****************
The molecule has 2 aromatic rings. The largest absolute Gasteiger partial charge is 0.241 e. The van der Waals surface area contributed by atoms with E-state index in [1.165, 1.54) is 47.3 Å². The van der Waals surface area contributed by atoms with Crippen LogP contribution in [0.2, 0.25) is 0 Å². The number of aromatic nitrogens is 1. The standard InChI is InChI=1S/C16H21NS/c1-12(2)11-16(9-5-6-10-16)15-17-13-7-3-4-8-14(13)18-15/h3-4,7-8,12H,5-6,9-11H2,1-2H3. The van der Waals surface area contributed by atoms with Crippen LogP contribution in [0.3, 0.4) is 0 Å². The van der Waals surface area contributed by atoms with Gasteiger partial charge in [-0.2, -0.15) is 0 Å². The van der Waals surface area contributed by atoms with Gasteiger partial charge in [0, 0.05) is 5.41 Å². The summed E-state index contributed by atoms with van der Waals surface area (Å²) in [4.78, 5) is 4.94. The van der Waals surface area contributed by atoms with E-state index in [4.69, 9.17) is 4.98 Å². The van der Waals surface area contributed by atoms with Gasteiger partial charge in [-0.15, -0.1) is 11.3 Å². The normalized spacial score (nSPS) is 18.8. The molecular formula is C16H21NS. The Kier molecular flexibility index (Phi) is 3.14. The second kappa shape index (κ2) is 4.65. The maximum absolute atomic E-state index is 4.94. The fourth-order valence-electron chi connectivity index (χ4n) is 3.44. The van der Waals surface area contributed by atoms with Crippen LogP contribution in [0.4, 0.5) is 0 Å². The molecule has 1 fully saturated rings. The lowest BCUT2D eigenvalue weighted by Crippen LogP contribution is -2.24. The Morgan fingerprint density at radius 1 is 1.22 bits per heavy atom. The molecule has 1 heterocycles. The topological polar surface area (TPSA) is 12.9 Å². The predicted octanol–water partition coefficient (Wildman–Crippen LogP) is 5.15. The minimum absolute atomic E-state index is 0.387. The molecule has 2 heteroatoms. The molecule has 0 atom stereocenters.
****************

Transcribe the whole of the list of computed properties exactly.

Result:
The molecule has 2 aromatic rings. The largest absolute Gasteiger partial charge is 0.241 e. The van der Waals surface area contributed by atoms with E-state index in [1.165, 1.54) is 47.3 Å². The van der Waals surface area contributed by atoms with Crippen LogP contribution in [0.2, 0.25) is 0 Å². The number of aromatic nitrogens is 1. The standard InChI is InChI=1S/C16H21NS/c1-12(2)11-16(9-5-6-10-16)15-17-13-7-3-4-8-14(13)18-15/h3-4,7-8,12H,5-6,9-11H2,1-2H3. The van der Waals surface area contributed by atoms with Crippen LogP contribution in [0.3, 0.4) is 0 Å². The van der Waals surface area contributed by atoms with Gasteiger partial charge in [-0.2, -0.15) is 0 Å². The van der Waals surface area contributed by atoms with Gasteiger partial charge in [0, 0.05) is 5.41 Å². The summed E-state index contributed by atoms with van der Waals surface area (Å²) in [4.78, 5) is 4.94. The van der Waals surface area contributed by atoms with E-state index in [4.69, 9.17) is 4.98 Å². The van der Waals surface area contributed by atoms with Gasteiger partial charge in [-0.15, -0.1) is 11.3 Å². The normalized spacial score (nSPS) is 18.8. The molecular formula is C16H21NS. The Kier molecular flexibility index (Phi) is 3.14. The second kappa shape index (κ2) is 4.65. The maximum absolute atomic E-state index is 4.94. The fourth-order valence-electron chi connectivity index (χ4n) is 3.44. The van der Waals surface area contributed by atoms with Crippen LogP contribution in [0.4, 0.5) is 0 Å². The molecule has 1 fully saturated rings. The lowest BCUT2D eigenvalue weighted by Crippen LogP contribution is -2.24. The Morgan fingerprint density at radius 1 is 1.22 bits per heavy atom. The molecule has 1 heterocycles. The topological polar surface area (TPSA) is 12.9 Å². The predicted octanol–water partition coefficient (Wildman–Crippen LogP) is 5.15. The minimum absolute atomic E-state index is 0.387. The molecule has 2 heteroatoms. The molecule has 0 atom stereocenters.